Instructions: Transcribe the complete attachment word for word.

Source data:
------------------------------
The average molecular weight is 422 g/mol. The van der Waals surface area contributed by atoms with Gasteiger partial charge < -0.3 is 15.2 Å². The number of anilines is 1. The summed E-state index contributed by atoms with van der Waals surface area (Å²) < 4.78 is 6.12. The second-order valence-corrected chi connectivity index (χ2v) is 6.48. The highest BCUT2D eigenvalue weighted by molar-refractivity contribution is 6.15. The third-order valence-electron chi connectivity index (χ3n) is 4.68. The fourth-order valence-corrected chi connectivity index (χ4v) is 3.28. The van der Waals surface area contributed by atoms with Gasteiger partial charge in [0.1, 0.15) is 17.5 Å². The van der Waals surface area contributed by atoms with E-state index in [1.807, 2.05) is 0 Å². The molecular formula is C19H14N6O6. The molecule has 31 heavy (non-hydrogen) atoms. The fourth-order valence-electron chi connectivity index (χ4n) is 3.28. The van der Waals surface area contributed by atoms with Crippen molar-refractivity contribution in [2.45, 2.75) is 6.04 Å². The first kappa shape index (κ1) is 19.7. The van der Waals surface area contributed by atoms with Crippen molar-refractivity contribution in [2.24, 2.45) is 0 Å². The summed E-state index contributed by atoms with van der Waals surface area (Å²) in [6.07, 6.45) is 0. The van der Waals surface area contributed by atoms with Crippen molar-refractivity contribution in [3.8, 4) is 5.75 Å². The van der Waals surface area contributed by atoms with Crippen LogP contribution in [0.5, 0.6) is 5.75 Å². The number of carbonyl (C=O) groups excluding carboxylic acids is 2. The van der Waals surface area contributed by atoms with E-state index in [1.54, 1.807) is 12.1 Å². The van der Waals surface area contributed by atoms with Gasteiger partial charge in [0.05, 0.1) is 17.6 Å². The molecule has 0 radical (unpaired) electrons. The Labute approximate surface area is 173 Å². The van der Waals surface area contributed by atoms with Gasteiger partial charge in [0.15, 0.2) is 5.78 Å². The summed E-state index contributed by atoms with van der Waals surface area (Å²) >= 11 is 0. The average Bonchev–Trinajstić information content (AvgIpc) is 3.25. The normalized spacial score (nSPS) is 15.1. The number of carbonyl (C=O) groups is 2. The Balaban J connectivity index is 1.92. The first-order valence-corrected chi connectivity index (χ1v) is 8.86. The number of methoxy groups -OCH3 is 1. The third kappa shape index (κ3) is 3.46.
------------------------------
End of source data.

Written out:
The average molecular weight is 422 g/mol. The van der Waals surface area contributed by atoms with Gasteiger partial charge < -0.3 is 15.2 Å². The number of anilines is 1. The summed E-state index contributed by atoms with van der Waals surface area (Å²) < 4.78 is 6.12. The second-order valence-corrected chi connectivity index (χ2v) is 6.48. The highest BCUT2D eigenvalue weighted by molar-refractivity contribution is 6.15. The third-order valence-electron chi connectivity index (χ3n) is 4.68. The fourth-order valence-corrected chi connectivity index (χ4v) is 3.28. The van der Waals surface area contributed by atoms with Gasteiger partial charge in [0.1, 0.15) is 17.5 Å². The van der Waals surface area contributed by atoms with E-state index in [1.807, 2.05) is 0 Å². The molecular formula is C19H14N6O6. The molecule has 31 heavy (non-hydrogen) atoms. The fourth-order valence-electron chi connectivity index (χ4n) is 3.28. The van der Waals surface area contributed by atoms with Crippen molar-refractivity contribution in [2.45, 2.75) is 6.04 Å². The first kappa shape index (κ1) is 19.7. The van der Waals surface area contributed by atoms with Crippen molar-refractivity contribution in [2.24, 2.45) is 0 Å². The summed E-state index contributed by atoms with van der Waals surface area (Å²) in [6.07, 6.45) is 0. The van der Waals surface area contributed by atoms with Crippen molar-refractivity contribution in [3.8, 4) is 5.75 Å². The van der Waals surface area contributed by atoms with Crippen LogP contribution in [0.5, 0.6) is 5.75 Å². The number of carbonyl (C=O) groups excluding carboxylic acids is 2. The van der Waals surface area contributed by atoms with E-state index in [1.54, 1.807) is 12.1 Å². The van der Waals surface area contributed by atoms with Gasteiger partial charge in [0.05, 0.1) is 17.6 Å². The molecule has 0 radical (unpaired) electrons. The Labute approximate surface area is 173 Å². The van der Waals surface area contributed by atoms with Gasteiger partial charge in [0.15, 0.2) is 5.78 Å². The summed E-state index contributed by atoms with van der Waals surface area (Å²) >= 11 is 0. The average Bonchev–Trinajstić information content (AvgIpc) is 3.25. The normalized spacial score (nSPS) is 15.1. The number of carbonyl (C=O) groups is 2. The Balaban J connectivity index is 1.92. The first-order valence-corrected chi connectivity index (χ1v) is 8.86. The number of methoxy groups -OCH3 is 1. The third kappa shape index (κ3) is 3.46.